Categorized | Letters To The Editor

Letters to the Editor (3/21/13)

Posted on 22 March 2013

Don’t Be Distracted


Dear Editor:

Last week’s edition of The Express contained a front-page story, an editorial and four letters-to-the-editor about the recent resignation of a member of the board of education.

As a former Sag Harbor Board of Ed member and president of the board, I am concerned by the nature of your reporting and the possible effect it may have on the important May 2013 school budget vote.

When given the statement of the board member who resigned, the newspaper had an obligation to its readers to ask elementary reporting questions to clarify the truth and validity of the resigning member’s statement. For instance, one of the main reasons he gave for resigning was that the board of ed was discussing in private executive session subject matters which should have been discussed before the public in the general session. In fact, the resigning member stated that “75% of the items on Executive Session agendas” should have been on the public meeting agendas. Since each member of the board of education has the right to make a motion when he/she has the floor in either general or executive sessions, the obvious questions that he should have been asked are: “Did you move to bring that subject to the general agenda for debate before the public?” or “Did you move in the public meeting to discuss that subject?”

The importance to the public of knowing this information is that it enables the public to better evaluate the accuracy of his resignation statement. There is reason to believe that the resignee never made a motion to bring such matters for debate before the public in any of the “75% items.”

By giving the resignation such an unquestioned and inflammatory presentation in The Express, there is a danger that the general public will be led to question the quality of the school board and the school district.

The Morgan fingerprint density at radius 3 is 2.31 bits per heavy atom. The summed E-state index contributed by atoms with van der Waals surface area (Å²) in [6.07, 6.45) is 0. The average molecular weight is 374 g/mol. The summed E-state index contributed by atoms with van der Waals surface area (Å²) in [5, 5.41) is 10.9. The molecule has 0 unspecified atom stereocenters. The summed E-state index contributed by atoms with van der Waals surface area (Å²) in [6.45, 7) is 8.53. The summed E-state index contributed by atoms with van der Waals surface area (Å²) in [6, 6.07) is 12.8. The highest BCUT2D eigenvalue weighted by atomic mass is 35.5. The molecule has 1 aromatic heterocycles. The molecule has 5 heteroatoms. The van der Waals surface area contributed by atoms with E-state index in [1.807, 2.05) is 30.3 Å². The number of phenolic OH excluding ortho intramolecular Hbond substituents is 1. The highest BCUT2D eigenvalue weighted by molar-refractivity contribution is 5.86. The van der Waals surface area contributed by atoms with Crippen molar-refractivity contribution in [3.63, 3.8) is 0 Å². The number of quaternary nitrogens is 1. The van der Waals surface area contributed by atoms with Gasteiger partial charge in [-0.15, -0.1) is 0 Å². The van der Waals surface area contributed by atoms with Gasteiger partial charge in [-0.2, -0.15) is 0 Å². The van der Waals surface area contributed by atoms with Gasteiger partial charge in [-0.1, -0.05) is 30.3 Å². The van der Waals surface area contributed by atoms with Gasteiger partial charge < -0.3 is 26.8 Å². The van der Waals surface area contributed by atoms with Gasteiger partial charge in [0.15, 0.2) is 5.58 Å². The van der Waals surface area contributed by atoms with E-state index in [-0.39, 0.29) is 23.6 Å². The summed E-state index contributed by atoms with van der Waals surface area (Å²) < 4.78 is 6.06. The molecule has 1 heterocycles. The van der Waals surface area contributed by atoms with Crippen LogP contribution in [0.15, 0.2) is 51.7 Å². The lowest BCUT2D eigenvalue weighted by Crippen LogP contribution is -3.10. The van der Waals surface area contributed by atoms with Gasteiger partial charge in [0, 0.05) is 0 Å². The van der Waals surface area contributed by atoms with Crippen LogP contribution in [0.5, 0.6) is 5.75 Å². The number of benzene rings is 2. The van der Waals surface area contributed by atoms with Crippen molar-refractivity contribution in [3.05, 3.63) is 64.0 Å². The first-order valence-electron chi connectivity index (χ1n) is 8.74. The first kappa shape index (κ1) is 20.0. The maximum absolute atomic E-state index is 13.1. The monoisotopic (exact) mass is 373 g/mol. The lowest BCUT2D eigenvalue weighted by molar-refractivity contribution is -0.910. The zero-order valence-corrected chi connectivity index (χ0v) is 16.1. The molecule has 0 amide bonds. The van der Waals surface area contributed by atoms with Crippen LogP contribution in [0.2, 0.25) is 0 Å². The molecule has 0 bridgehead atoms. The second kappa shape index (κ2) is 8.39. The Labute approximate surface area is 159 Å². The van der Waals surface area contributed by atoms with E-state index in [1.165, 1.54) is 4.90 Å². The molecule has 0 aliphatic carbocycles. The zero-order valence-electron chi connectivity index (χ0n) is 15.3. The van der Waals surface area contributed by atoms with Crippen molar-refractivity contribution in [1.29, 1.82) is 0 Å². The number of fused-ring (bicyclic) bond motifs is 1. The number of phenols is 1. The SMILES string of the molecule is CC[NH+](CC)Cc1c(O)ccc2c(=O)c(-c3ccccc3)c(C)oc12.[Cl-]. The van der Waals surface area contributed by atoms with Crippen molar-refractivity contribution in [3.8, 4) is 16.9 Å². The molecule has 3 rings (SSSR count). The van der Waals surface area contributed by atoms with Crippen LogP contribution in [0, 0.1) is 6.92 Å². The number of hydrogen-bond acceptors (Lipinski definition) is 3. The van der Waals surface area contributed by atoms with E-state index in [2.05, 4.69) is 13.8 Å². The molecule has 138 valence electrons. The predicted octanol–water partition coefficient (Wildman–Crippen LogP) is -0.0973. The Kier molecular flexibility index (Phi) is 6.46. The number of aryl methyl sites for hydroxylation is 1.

I believe that every school board should be fundamentally judged by the quality it maintains in the schools under its control. By this measure the present school board and those Sag Harbor school boards in the recent past have created and maintained a school system widely recognized as one of the most outstanding on the eastern end of Long Island. It is a district which from pre-K to grade 12 maintains reasonably small class sizes on all levels, a quality teaching staff, a rich choice of academic options including AP courses and a new International Baccalaureate program. It has produced outstanding art, music and drama programs and presentations and a wide number of sports opportunities.  It is a tribute to the quality of our district that over recent years a number of out-of-district parents have opted to pay tuition so that their children could attend Sag Harbor schools.

It is this reality concerning the quality of the Sag Harbor schools and the board of education that the community and the newspaper covering our community should keep at the forefront. We should not be distracted from what’s important by persons raising what, at best, is a comparatively minor issue. As we approach the budget vote time of year, the community should come together in support of our excellent schools and our school board.